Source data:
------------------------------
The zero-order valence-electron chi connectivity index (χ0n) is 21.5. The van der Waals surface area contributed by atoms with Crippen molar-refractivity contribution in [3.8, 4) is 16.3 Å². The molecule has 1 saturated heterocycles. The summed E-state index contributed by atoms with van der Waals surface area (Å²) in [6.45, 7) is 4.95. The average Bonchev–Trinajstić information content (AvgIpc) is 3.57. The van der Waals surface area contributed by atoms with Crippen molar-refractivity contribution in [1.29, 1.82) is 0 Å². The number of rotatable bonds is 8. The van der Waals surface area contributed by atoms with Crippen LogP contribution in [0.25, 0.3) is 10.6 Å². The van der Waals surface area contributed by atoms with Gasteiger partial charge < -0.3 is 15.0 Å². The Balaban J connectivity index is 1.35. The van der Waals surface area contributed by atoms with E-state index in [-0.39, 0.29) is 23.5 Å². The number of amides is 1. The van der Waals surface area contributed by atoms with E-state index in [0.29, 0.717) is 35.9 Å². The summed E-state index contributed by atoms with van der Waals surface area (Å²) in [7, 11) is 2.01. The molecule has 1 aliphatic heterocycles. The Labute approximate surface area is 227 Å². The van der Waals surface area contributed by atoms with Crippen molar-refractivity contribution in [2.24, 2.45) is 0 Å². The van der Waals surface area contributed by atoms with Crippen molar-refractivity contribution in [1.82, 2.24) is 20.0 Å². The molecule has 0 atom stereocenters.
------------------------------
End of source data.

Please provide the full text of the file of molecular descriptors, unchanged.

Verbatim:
The zero-order valence-electron chi connectivity index (χ0n) is 21.5. The van der Waals surface area contributed by atoms with Crippen molar-refractivity contribution in [3.8, 4) is 16.3 Å². The molecule has 1 saturated heterocycles. The summed E-state index contributed by atoms with van der Waals surface area (Å²) in [6.45, 7) is 4.95. The average Bonchev–Trinajstić information content (AvgIpc) is 3.57. The van der Waals surface area contributed by atoms with Crippen molar-refractivity contribution in [1.29, 1.82) is 0 Å². The number of rotatable bonds is 8. The van der Waals surface area contributed by atoms with Crippen LogP contribution in [0.25, 0.3) is 10.6 Å². The van der Waals surface area contributed by atoms with Gasteiger partial charge < -0.3 is 15.0 Å². The Balaban J connectivity index is 1.35. The van der Waals surface area contributed by atoms with E-state index in [-0.39, 0.29) is 23.5 Å². The number of amides is 1. The van der Waals surface area contributed by atoms with E-state index in [0.29, 0.717) is 35.9 Å². The summed E-state index contributed by atoms with van der Waals surface area (Å²) in [7, 11) is 2.01. The molecule has 1 aliphatic heterocycles. The Labute approximate surface area is 227 Å². The van der Waals surface area contributed by atoms with Crippen molar-refractivity contribution in [2.24, 2.45) is 0 Å². The van der Waals surface area contributed by atoms with Crippen molar-refractivity contribution in [1.82, 2.24) is 20.0 Å². The molecule has 0 atom stereocenters.